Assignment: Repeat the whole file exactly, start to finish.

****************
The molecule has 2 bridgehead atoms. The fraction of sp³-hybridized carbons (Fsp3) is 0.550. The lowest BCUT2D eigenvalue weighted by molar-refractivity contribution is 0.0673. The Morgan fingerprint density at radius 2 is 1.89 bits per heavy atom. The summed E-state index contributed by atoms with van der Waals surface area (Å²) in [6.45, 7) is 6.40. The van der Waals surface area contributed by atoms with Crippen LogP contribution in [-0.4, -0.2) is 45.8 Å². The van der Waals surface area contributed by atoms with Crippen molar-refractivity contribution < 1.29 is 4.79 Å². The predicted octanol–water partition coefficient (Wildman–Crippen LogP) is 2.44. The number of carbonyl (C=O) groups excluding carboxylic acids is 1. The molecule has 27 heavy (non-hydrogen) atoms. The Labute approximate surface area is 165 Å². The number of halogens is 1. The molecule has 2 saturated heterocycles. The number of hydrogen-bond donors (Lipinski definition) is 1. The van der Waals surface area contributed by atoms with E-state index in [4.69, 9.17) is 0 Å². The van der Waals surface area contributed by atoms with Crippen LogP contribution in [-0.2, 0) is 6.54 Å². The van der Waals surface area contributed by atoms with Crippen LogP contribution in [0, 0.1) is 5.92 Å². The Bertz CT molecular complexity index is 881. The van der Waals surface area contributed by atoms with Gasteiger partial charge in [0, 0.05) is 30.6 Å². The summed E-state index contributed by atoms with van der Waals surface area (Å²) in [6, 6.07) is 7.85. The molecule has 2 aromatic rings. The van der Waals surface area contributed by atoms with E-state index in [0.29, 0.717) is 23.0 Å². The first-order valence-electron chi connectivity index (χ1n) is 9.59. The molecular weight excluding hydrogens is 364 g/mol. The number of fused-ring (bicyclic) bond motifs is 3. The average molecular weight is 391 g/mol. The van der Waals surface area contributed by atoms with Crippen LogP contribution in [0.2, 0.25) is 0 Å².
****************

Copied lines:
The molecule has 2 bridgehead atoms. The fraction of sp³-hybridized carbons (Fsp3) is 0.550. The lowest BCUT2D eigenvalue weighted by molar-refractivity contribution is 0.0673. The Morgan fingerprint density at radius 2 is 1.89 bits per heavy atom. The summed E-state index contributed by atoms with van der Waals surface area (Å²) in [6.45, 7) is 6.40. The van der Waals surface area contributed by atoms with Crippen LogP contribution in [-0.4, -0.2) is 45.8 Å². The van der Waals surface area contributed by atoms with Crippen molar-refractivity contribution < 1.29 is 4.79 Å². The predicted octanol–water partition coefficient (Wildman–Crippen LogP) is 2.44. The number of carbonyl (C=O) groups excluding carboxylic acids is 1. The molecule has 27 heavy (non-hydrogen) atoms. The Labute approximate surface area is 165 Å². The number of halogens is 1. The molecule has 2 saturated heterocycles. The number of hydrogen-bond donors (Lipinski definition) is 1. The van der Waals surface area contributed by atoms with E-state index in [4.69, 9.17) is 0 Å². The van der Waals surface area contributed by atoms with Crippen LogP contribution in [-0.2, 0) is 6.54 Å². The van der Waals surface area contributed by atoms with Crippen LogP contribution in [0, 0.1) is 5.92 Å². The Bertz CT molecular complexity index is 881. The van der Waals surface area contributed by atoms with Gasteiger partial charge in [0, 0.05) is 30.6 Å². The summed E-state index contributed by atoms with van der Waals surface area (Å²) in [6, 6.07) is 7.85. The molecule has 2 aromatic rings. The van der Waals surface area contributed by atoms with E-state index in [0.29, 0.717) is 23.0 Å². The first-order valence-electron chi connectivity index (χ1n) is 9.59. The molecular weight excluding hydrogens is 364 g/mol. The number of fused-ring (bicyclic) bond motifs is 3. The average molecular weight is 391 g/mol. The van der Waals surface area contributed by atoms with Crippen LogP contribution in [0.2, 0.25) is 0 Å².